Close on issues, District 1 candidates flashing personalities
Vanessa Romo | May 8, 2014
Support LA School Report's year-end campaign. All donations will be matched dollar for dollar.
The Ward A.M.E. Church in South LA was packed for a Wednesday night. But the people filing through doors weren’t there to talk about Jesus (though his name did come up). They were there to talk about the race for LA Unified School Board District 1.
Sherlett Hendy-Newbill, Alex Johnson, Genethia Hudley-Hayes and George McKenna — the only candidates among seven running who were invited — put on their “If-I-were-elected-hats” and discussed the district’s funding and resources, improving the school climate, preparing students for the 21st century, school performance, and community accountability.
Over the past three months there have been about 10 of these events. And although each has featured a different combination of school board hopefuls, by now most candidates have their talking points well honed. They also appear to agree on most issues — routing money to the neediest kids, investing in professional development for teachers and administrators, reducing police presence on school campus, boost after-school programs.
So it’s now their style and personality that is beginning to set them apart.
At last night’s forum McKenna, a 30-year veteran educator and who was played by Denzel Washington in a movie based on his life, became everyone’s wise-cracking favorite uncle.
On the issue of school discipline and the disproportionate punishment of African American students over their white counterparts, McKenna told the audience he identifies with today’s young black students because he was a rambunctious student.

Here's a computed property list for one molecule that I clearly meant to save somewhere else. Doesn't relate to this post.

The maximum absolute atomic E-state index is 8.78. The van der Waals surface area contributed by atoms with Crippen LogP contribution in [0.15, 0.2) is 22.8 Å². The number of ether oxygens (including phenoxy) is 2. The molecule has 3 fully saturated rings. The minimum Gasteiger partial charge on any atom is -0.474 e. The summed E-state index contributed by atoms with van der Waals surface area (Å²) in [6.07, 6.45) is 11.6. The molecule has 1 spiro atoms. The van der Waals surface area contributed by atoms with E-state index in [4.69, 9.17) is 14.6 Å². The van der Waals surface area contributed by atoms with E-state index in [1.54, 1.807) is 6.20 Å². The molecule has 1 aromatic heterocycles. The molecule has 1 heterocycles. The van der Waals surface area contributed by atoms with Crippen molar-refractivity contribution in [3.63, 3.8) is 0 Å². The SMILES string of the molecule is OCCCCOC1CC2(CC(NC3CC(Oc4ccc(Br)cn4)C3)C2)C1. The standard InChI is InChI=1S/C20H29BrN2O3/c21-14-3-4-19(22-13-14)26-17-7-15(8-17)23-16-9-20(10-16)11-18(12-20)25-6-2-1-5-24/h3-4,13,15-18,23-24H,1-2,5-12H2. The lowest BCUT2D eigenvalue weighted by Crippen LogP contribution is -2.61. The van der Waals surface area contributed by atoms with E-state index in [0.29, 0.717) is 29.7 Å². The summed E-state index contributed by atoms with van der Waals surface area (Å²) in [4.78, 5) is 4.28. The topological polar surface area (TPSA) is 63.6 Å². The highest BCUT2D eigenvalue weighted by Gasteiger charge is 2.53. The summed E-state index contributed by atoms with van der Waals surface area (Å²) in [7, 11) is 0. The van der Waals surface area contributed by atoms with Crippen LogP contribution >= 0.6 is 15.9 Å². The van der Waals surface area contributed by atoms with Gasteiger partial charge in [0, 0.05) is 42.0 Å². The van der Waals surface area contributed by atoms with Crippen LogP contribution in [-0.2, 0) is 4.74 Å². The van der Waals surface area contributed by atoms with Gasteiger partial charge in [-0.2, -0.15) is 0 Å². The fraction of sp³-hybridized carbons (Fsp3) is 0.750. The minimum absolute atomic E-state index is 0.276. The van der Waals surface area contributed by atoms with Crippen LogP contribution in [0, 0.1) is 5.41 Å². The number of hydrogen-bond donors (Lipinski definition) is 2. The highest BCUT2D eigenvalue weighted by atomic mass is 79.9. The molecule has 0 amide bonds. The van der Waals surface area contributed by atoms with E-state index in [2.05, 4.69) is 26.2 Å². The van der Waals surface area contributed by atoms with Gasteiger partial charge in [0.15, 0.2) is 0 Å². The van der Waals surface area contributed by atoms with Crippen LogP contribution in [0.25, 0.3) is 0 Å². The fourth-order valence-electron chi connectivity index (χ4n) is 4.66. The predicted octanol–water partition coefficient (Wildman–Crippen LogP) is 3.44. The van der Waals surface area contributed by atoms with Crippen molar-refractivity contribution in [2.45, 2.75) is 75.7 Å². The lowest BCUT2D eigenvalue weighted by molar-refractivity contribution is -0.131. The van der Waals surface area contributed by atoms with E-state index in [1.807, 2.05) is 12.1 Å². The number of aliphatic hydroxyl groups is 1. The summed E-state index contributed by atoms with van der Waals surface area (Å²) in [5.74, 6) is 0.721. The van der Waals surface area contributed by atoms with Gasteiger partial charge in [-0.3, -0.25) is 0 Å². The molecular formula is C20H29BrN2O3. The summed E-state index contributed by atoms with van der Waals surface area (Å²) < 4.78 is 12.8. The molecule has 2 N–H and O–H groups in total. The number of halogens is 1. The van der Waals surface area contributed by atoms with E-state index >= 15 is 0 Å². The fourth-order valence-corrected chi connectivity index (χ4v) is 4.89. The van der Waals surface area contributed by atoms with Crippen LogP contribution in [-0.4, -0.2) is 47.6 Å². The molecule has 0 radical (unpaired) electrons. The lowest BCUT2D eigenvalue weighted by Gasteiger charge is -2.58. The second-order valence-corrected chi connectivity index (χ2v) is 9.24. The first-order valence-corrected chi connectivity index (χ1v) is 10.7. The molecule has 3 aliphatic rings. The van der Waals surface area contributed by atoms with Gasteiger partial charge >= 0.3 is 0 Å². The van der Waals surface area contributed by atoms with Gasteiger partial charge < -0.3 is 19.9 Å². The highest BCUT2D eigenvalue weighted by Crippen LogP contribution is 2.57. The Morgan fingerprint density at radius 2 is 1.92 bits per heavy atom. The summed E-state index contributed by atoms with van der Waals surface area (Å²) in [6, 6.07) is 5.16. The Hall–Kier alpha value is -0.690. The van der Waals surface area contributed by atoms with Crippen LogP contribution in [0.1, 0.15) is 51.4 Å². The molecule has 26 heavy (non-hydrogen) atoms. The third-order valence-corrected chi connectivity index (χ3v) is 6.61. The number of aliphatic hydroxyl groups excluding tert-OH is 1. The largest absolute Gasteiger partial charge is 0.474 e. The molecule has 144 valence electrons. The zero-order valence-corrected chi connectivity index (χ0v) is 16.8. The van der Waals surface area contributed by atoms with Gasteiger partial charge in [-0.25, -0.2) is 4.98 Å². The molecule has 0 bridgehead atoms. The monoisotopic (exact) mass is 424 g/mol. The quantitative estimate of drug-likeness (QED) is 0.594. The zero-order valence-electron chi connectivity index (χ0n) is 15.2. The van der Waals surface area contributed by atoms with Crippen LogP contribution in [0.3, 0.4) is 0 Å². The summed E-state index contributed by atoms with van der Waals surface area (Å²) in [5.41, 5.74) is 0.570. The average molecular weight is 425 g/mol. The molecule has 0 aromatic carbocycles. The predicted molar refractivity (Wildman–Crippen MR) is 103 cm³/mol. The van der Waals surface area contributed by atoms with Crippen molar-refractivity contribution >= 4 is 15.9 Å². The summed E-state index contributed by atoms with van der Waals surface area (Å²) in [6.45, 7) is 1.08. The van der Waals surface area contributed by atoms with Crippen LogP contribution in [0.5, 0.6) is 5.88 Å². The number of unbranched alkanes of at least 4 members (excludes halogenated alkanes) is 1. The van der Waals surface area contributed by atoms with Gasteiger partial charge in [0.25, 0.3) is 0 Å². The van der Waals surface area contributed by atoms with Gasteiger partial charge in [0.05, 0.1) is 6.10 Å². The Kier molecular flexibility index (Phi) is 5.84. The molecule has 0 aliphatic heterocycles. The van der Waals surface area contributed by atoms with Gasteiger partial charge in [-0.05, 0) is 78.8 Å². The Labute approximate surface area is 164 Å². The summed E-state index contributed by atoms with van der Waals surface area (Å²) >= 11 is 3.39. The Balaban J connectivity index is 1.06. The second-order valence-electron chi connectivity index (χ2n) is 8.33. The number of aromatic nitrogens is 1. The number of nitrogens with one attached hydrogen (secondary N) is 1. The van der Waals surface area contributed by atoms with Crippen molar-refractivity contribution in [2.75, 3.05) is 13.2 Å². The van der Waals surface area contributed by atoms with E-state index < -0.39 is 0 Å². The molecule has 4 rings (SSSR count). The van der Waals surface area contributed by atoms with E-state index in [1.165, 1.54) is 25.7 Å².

“There was a point in my career where I was in charge of corporal punishment and I couldn’t do it. I couldn’t do it,” he said to a laughing crowd. “Because I was once the swat-ee. I was swatted by priests in the name of Jesus.”
Afterward, Christen Hebrand who was wearing a “McKenna for School Board” button, told LA School Report, “You can see that he really knows how to connect with people. But it’s not just that he makes you laugh, he also has the experience for the position.”
She said McKenna also has name recognition. “When I go out to campaign for him one out of two already know him,” she said. “Their kids went to one of his schools, their cousin, their nephew. Somebody they know, knows him.”
Johnson’s performance didn’t elicit many laughs, but he proved to know his facts and figures. He was the only candidate to consistently site specific numbers in almost every answer:
“District 1 has a higher rate of students being pushed out of school and into probation camps. It’s 2.9 percent higher.”
“LA Unified has $7.8 billion in Measure Q bond funds that are still available to use for construction projects.”
“70,000 computer science jobs in California are unfilled because we don’t have enough students going into that field.”
“The district should award 30 percent of it’s building contracts to minority owned companies.”
On the other hand, Hendy-Newbill was every bit Coach Taylor from “Friday Night Lights”: “Clear eyes, full hearts, can’t lose!” She was the only candidate at the forum who still works in a school — Dorsey High School — as a teachers and basketball coach, and her day-to-day experiences appeared to resonate with parents in the audience.
A theme to which she constantly returned was the importance of parent engagement.
One of the loudest cheers she got from the audience was when she said, “We have students who want to be at Dorsey all of the time. It is their second home, their home away from home. And that’s what I want schools to be: family centers.”
Finally, Hudley-Hayes, who, like McKenna, is another life-long educator and former school board president, came across a bit more austere and lacked McKenna’s warmth, according to a few attendees.
“It’s clear she has the experience but she doesn’t speak to me,” Gloria Martin told LA School Report.
Martin explained that Hayes’ “When I was on the board” attitude turned her off. As a mother of LA Unified graduates and now grandmother of LA Unified students, Martin wondered, “If [Hayes] was on the school board then what did she do?”